Planning your estate is so very important to ensure that whatever rightfully belongs to you or a loved one is passed to your/their legal or desired heirs or those trusted to take care of the assets (and any related debts). At the same time, estate planning is also vital to protect assets and property from avoidable taxes that may be levied upon death. Yes, death is a topic that most people are uncomfortable talking about. But since it is an inevitable outcome in every person’s life, it is important to take care of estate matters whilst we are alive so that our families and loved ones can be protected. Planning your estate right down to the last detail will enable you to do just that.

Regardless of the size of your estate, it is vital that you sort things out for your heirs.  I provide a checklist of items (below) that everyone should deal with when planning their estates.

  • Physical assets: This is an obvious inclusion in estate planning and is usually where most people start. You need to prepare a detailed list of all the physical items that you own that can be deemed as assets. Obvious inclusions are high-value items such as a house, any other property you own, cars and vehicles, as well as expensive art.  But don’t neglect low value items too, as these add up. I suggest (as a rule of thumb) you should make a list of any physical item that is greater than $100 in resale value.  Therefore you should list items such as computers, televisions, home theatre systems etc, as well as jewellery that you own.
  • Non-physical assets: Once you have listed all your physical assets, you should move on to creating a list of non-physical assets. This includes all bank accounts that you may have; personal as well as business related. If you own shares in any company, then those should be listed too. Along with listing the necessary items, do remember to list the names of the respective banks and companies too, as well as all your detailed account information.
  • Review all your retirement plans: Another vital aspect of estate planning is a review of all your retirement solutions. This includes pensions, superannuation funds, annuities, as well as insurance policies. You need to review each of these in turn to ensure that everything is up to date and all contributions and premiums are being paid properly. You should also check the nominations in each case to ensure the right people are nominated to receive the benefits upon your death.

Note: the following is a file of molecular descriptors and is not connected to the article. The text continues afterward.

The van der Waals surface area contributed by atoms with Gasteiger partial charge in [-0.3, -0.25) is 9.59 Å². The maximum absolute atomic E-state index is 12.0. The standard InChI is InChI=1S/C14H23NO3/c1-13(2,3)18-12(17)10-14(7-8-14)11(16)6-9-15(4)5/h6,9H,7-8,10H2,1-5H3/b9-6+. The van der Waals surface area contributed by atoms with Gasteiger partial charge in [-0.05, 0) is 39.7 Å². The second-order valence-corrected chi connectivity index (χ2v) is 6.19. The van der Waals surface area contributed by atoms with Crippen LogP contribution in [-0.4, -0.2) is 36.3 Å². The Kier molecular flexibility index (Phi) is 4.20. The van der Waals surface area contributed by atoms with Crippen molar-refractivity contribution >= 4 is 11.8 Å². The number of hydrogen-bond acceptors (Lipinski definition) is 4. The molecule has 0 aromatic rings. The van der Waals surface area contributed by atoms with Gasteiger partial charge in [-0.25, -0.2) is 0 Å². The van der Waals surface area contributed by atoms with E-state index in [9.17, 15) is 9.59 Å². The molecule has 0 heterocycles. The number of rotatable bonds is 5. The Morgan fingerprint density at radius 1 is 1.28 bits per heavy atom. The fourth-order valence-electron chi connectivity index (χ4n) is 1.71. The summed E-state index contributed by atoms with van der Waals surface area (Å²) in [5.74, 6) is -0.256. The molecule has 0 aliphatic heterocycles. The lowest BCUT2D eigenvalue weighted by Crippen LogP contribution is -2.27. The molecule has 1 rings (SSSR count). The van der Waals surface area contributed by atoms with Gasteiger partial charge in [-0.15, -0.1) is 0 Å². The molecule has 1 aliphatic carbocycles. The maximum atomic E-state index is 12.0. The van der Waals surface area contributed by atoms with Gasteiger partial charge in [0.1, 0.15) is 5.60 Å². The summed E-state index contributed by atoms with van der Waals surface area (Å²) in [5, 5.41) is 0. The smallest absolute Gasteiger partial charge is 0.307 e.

• List your liabilities: Planning an estate is not just about going through your assets and dividing them between your heirs. You also need to make a list of all your liabilities (debts) so that they can be dealt with in the right manner from your estate income. Liabilities include any loans that may be pending such as a home loan, car loans, business loans etc. You should also make a list of all your credit cards along with the balances due on all of them. Once you have listed all your liabilities, you need to specify how you want them to be paid off in the event of your death.
  • Make a Will: Once you have made a list of all your assets and liabilities, you should create a will. The distribution of your assets (which may include a superannuation fund, shares, property titles etc) after paying off your liabilities should be clearly mentioned in the will. If you have any special bequests, say for example to a charity, you can include these in your will.  I work closely with service-oriented and affordable lawyers who have expertise in wills and estate law, and am happy to recommend one suitable for your needs. Note also: if you do not make a will your estate will be administered and distributed (usually to family members) according to a specific set of criteria. This criteria however, doesn’t necessarily reflect your or the deceased’s final wishes or preferences. That is why estate planning and having a valid will are important.